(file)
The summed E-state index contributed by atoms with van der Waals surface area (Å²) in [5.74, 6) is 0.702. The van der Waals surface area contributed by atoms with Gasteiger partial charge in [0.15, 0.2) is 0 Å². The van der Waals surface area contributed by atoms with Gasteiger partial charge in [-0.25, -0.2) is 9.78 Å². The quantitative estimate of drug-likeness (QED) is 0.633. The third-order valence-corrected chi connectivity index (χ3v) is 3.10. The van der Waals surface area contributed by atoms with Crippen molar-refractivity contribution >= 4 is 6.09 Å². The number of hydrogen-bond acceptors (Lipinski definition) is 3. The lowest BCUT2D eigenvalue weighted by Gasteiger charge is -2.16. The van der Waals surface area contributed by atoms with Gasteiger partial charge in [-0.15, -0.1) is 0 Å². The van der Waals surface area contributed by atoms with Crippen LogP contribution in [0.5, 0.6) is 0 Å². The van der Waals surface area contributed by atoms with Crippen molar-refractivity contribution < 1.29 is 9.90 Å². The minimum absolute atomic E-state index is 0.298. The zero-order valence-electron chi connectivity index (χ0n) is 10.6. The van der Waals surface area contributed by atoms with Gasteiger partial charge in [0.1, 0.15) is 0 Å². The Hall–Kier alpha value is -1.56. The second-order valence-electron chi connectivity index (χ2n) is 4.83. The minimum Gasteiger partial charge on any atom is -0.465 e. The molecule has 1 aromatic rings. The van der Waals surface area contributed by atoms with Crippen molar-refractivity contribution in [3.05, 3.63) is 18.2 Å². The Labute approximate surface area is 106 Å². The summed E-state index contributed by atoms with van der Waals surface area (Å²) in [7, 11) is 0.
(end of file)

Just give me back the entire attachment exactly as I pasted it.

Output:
The summed E-state index contributed by atoms with van der Waals surface area (Å²) in [5.74, 6) is 0.702. The van der Waals surface area contributed by atoms with Gasteiger partial charge in [0.15, 0.2) is 0 Å². The van der Waals surface area contributed by atoms with Gasteiger partial charge in [-0.25, -0.2) is 9.78 Å². The quantitative estimate of drug-likeness (QED) is 0.633. The third-order valence-corrected chi connectivity index (χ3v) is 3.10. The van der Waals surface area contributed by atoms with Crippen molar-refractivity contribution >= 4 is 6.09 Å². The number of hydrogen-bond acceptors (Lipinski definition) is 3. The lowest BCUT2D eigenvalue weighted by Gasteiger charge is -2.16. The van der Waals surface area contributed by atoms with Gasteiger partial charge in [-0.15, -0.1) is 0 Å². The van der Waals surface area contributed by atoms with Crippen LogP contribution in [0.5, 0.6) is 0 Å². The van der Waals surface area contributed by atoms with Crippen molar-refractivity contribution < 1.29 is 9.90 Å². The minimum absolute atomic E-state index is 0.298. The zero-order valence-electron chi connectivity index (χ0n) is 10.6. The van der Waals surface area contributed by atoms with Gasteiger partial charge in [0.1, 0.15) is 0 Å². The Hall–Kier alpha value is -1.56. The second-order valence-electron chi connectivity index (χ2n) is 4.83. The minimum Gasteiger partial charge on any atom is -0.465 e. The molecule has 1 aromatic rings. The van der Waals surface area contributed by atoms with Crippen molar-refractivity contribution in [3.05, 3.63) is 18.2 Å². The Labute approximate surface area is 106 Å². The summed E-state index contributed by atoms with van der Waals surface area (Å²) in [7, 11) is 0.